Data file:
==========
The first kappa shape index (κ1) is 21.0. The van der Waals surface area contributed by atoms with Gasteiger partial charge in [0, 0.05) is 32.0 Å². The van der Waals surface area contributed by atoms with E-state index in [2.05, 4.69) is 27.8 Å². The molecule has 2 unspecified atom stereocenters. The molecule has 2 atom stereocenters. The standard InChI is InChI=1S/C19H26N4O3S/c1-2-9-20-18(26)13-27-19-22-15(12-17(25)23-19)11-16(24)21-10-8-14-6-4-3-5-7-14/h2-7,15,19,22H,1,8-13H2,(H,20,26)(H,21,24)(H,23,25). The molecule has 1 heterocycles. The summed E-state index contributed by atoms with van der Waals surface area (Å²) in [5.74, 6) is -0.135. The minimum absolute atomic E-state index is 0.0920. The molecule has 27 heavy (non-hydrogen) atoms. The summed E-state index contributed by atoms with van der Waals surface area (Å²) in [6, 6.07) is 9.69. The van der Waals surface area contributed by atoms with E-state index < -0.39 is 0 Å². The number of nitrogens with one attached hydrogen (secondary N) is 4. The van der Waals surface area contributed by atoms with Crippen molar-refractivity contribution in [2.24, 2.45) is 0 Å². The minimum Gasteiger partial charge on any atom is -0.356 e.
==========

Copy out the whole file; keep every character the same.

The first kappa shape index (κ1) is 21.0. The van der Waals surface area contributed by atoms with Gasteiger partial charge in [0, 0.05) is 32.0 Å². The van der Waals surface area contributed by atoms with E-state index in [2.05, 4.69) is 27.8 Å². The molecule has 2 unspecified atom stereocenters. The molecule has 2 atom stereocenters. The standard InChI is InChI=1S/C19H26N4O3S/c1-2-9-20-18(26)13-27-19-22-15(12-17(25)23-19)11-16(24)21-10-8-14-6-4-3-5-7-14/h2-7,15,19,22H,1,8-13H2,(H,20,26)(H,21,24)(H,23,25). The molecule has 1 heterocycles. The summed E-state index contributed by atoms with van der Waals surface area (Å²) in [5.74, 6) is -0.135. The minimum absolute atomic E-state index is 0.0920. The molecule has 27 heavy (non-hydrogen) atoms. The summed E-state index contributed by atoms with van der Waals surface area (Å²) in [6, 6.07) is 9.69. The van der Waals surface area contributed by atoms with E-state index < -0.39 is 0 Å². The number of nitrogens with one attached hydrogen (secondary N) is 4. The van der Waals surface area contributed by atoms with Crippen molar-refractivity contribution in [2.24, 2.45) is 0 Å². The minimum Gasteiger partial charge on any atom is -0.356 e.